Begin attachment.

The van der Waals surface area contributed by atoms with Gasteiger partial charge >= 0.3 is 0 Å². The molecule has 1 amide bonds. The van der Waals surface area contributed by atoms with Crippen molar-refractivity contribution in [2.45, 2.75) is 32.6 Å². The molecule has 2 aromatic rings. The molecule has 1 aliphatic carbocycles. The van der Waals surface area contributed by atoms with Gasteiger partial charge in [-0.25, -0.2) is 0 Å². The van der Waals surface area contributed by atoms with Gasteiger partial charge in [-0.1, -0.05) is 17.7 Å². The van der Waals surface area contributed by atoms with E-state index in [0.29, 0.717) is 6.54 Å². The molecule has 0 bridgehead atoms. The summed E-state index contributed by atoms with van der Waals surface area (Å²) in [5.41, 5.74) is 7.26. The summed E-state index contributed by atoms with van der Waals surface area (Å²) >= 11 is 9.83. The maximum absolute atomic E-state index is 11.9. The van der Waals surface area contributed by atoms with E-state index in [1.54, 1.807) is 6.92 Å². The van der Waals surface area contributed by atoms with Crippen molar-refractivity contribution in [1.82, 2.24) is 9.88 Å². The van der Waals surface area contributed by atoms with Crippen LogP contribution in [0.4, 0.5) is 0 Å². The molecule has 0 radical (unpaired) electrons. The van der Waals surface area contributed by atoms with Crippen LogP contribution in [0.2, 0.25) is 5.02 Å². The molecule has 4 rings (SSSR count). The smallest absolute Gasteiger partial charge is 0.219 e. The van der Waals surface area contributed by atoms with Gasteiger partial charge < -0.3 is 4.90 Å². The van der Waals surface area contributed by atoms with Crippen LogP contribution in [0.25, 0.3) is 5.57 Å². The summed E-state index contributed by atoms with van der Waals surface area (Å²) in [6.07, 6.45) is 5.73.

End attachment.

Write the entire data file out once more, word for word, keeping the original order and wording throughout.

The van der Waals surface area contributed by atoms with Gasteiger partial charge >= 0.3 is 0 Å². The molecule has 1 amide bonds. The van der Waals surface area contributed by atoms with Crippen molar-refractivity contribution in [2.45, 2.75) is 32.6 Å². The molecule has 2 aromatic rings. The molecule has 1 aliphatic carbocycles. The van der Waals surface area contributed by atoms with Gasteiger partial charge in [-0.25, -0.2) is 0 Å². The van der Waals surface area contributed by atoms with Gasteiger partial charge in [-0.1, -0.05) is 17.7 Å². The van der Waals surface area contributed by atoms with E-state index in [0.29, 0.717) is 6.54 Å². The molecule has 0 bridgehead atoms. The summed E-state index contributed by atoms with van der Waals surface area (Å²) in [5.41, 5.74) is 7.26. The summed E-state index contributed by atoms with van der Waals surface area (Å²) >= 11 is 9.83. The maximum absolute atomic E-state index is 11.9. The van der Waals surface area contributed by atoms with E-state index in [1.54, 1.807) is 6.92 Å². The van der Waals surface area contributed by atoms with Crippen molar-refractivity contribution in [1.82, 2.24) is 9.88 Å². The van der Waals surface area contributed by atoms with Crippen LogP contribution in [0.4, 0.5) is 0 Å². The molecule has 0 radical (unpaired) electrons. The van der Waals surface area contributed by atoms with Crippen LogP contribution in [0.2, 0.25) is 5.02 Å². The molecule has 4 rings (SSSR count). The smallest absolute Gasteiger partial charge is 0.219 e. The van der Waals surface area contributed by atoms with Gasteiger partial charge < -0.3 is 4.90 Å². The van der Waals surface area contributed by atoms with Crippen LogP contribution in [0.25, 0.3) is 5.57 Å². The summed E-state index contributed by atoms with van der Waals surface area (Å²) in [6.07, 6.45) is 5.73.